ISSN : 1226-4946(Print)
ISSN : 2288-5412(Online)
The Uncanny of W.B. Yeats and Emily Dickinson: The Weird House and the Repressed Self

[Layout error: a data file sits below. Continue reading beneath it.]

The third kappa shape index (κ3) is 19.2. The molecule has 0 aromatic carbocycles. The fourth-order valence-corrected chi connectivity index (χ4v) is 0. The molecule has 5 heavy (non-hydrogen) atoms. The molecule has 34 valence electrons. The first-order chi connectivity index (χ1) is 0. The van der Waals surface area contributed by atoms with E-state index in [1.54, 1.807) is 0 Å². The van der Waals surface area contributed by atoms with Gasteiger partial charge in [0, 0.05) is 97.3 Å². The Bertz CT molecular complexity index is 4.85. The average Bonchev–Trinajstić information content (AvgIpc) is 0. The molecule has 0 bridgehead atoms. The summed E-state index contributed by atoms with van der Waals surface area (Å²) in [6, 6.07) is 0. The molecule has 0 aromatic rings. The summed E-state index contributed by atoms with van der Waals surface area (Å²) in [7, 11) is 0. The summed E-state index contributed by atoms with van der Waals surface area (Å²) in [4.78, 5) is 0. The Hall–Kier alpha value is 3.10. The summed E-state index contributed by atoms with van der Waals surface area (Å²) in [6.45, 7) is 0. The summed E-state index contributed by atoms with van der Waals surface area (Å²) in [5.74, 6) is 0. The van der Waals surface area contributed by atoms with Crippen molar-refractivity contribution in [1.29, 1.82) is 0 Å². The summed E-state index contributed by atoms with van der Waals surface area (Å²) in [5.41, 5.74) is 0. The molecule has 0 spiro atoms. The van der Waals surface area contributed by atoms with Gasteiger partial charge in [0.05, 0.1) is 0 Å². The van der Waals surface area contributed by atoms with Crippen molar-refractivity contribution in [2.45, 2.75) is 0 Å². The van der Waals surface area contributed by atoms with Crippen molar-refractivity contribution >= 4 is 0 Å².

This paper endeavors to elucidate the portrayal of the house in the works of Yeats and Dickinson through the lens of Freud’s concept of “the uncanny.” Freud’s explication of the uncanny pertains to the psychological encounter with occurrences or entities that are not only enigmatic but also evoke a disquieting sense of dread due to their uncanny familiarity. In Yeats and Dickinson, the ostensibly familiar house emerges within disconcerting and eerie narratives, thereby inducing an inescapable psychological perturbation. This paper explores Yeats’s utilization of the house in Purgatory as a symbol to encapsulate the prevailing disarray, bewilderment, and despondency intrinsic to the old man. Similarly, it delves into Dickinson’s presentation of the house as a confining locus wherein conventional female roles are imposed and stifled. In her poems, concealing and suppressing one’s past through the medium of the house leads her to encounter another divided self, another unfamiliar me. The uncanny house in Yeats and Dickinson metamorphoses into a realm where fractured selfhood is besieged by an overwhelming sense of terror, consequently blurring the demarcations of consciousness.